The anesthetic agent ketamine has a fast-acting antidepressant effect, but that doesn't improve the response to electroconvulsive therapy (ECT) for severe depression, according to a study in the September issue of The Journal of ECT, official journal of the International Society for ECT and Neurostimulation. The journal is published by Lippincott Williams & Wilkins, a part of Wolters Kluwer Health.
The study did not show the "robust rapid antidepressant response" to ketamine reported in previous studies—perhaps because ketamine was used in combination with a different type of anesthetic. The research was performed by Dr. Gerard Sancora and colleagues of Yale University School of Medicine.
Ketamine Has Rapid Antidepressant Effect…
Recent studies have suggested that ketamine brings rapid improvement in patients with severe depression. In contrast to standard antidepressants, which can take weeks to months to have an effect, a single injection of ketamine improves symptoms within a few hours.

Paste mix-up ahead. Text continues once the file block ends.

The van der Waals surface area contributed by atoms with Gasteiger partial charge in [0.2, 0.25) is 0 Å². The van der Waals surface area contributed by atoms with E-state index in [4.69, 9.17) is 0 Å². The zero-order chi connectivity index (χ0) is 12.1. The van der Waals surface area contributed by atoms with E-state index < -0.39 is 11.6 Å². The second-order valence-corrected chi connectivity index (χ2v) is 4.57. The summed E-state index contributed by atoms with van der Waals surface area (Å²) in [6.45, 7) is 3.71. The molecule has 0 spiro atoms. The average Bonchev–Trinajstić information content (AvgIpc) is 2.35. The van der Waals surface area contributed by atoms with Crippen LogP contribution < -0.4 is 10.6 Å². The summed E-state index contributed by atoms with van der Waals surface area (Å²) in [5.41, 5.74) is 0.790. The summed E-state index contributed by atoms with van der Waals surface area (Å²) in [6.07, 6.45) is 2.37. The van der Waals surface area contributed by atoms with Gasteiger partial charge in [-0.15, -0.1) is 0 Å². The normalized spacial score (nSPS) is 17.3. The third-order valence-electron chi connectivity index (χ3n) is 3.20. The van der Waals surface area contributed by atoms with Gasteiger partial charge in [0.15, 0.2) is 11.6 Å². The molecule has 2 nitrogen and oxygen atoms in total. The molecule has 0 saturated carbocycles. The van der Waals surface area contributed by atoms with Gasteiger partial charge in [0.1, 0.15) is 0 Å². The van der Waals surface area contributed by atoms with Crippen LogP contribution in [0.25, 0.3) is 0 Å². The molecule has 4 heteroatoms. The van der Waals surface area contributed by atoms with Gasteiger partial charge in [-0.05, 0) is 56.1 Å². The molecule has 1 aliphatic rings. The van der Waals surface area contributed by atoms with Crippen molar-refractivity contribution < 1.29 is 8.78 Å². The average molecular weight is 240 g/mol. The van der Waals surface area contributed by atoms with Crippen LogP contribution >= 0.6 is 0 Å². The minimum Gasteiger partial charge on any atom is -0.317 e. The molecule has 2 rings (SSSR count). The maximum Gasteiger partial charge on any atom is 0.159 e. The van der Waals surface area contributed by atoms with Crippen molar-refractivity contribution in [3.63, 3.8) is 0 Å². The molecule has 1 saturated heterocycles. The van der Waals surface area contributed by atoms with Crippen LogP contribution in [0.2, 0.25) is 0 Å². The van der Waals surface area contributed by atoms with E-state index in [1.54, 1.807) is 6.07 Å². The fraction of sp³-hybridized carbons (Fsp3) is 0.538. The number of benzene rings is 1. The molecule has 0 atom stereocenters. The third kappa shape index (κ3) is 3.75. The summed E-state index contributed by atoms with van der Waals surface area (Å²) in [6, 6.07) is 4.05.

Electroconvulsive therapy is a highly effective treatment for severe depression, but repeated treatments are generally needed to bring improvement. Ketamine might help to bridge the gap before ECT takes effect. "Interestingly, ketamine has been used in ECT anesthesia for decades," the researchers note.
The study included 18 patients with episodes of major depression who were scheduled for ECT after not responding to standard antidepressant drugs. All patients received a drug called thiopental to provide anesthesia for ECT. One group received a low dose of ketamine in addition to thiopental. The ketamine dose was "subanesthetic"—lower than needed to produce anesthesia.
…But Doesn't Enhance Response to ECT for Major Depression
The study was stopped early when preliminary results showed no improvement in the response to ECT with ketamine. Depression scores improved in both groups; it generally took six ECT treatments over two weeks to show an effect.